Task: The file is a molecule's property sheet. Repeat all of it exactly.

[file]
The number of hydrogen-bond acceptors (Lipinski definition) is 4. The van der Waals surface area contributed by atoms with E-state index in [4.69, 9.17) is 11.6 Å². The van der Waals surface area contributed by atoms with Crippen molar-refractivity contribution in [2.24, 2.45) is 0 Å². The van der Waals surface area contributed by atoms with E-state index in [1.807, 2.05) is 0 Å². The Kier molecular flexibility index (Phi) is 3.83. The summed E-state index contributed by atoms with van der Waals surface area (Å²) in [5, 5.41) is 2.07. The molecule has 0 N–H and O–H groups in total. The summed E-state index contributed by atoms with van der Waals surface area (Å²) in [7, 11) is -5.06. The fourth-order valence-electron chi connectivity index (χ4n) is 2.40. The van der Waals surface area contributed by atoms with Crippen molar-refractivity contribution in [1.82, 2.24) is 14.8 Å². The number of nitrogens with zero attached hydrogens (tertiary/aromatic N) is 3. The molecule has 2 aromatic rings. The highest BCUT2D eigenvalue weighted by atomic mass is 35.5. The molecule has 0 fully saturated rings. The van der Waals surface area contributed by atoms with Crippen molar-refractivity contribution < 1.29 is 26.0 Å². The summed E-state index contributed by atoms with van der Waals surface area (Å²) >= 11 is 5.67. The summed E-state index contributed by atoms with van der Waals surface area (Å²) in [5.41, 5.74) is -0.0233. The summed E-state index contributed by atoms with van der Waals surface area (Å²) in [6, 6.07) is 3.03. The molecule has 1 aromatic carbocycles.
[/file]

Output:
The number of hydrogen-bond acceptors (Lipinski definition) is 4. The van der Waals surface area contributed by atoms with E-state index in [4.69, 9.17) is 11.6 Å². The van der Waals surface area contributed by atoms with Crippen molar-refractivity contribution in [2.24, 2.45) is 0 Å². The van der Waals surface area contributed by atoms with E-state index in [1.807, 2.05) is 0 Å². The Kier molecular flexibility index (Phi) is 3.83. The summed E-state index contributed by atoms with van der Waals surface area (Å²) in [5, 5.41) is 2.07. The molecule has 0 N–H and O–H groups in total. The summed E-state index contributed by atoms with van der Waals surface area (Å²) in [7, 11) is -5.06. The fourth-order valence-electron chi connectivity index (χ4n) is 2.40. The van der Waals surface area contributed by atoms with Crippen molar-refractivity contribution in [1.82, 2.24) is 14.8 Å². The number of nitrogens with zero attached hydrogens (tertiary/aromatic N) is 3. The molecule has 2 aromatic rings. The highest BCUT2D eigenvalue weighted by atomic mass is 35.5. The molecule has 0 fully saturated rings. The van der Waals surface area contributed by atoms with Crippen molar-refractivity contribution < 1.29 is 26.0 Å². The summed E-state index contributed by atoms with van der Waals surface area (Å²) >= 11 is 5.67. The summed E-state index contributed by atoms with van der Waals surface area (Å²) in [5.41, 5.74) is -0.0233. The summed E-state index contributed by atoms with van der Waals surface area (Å²) in [6, 6.07) is 3.03. The molecule has 1 aromatic carbocycles.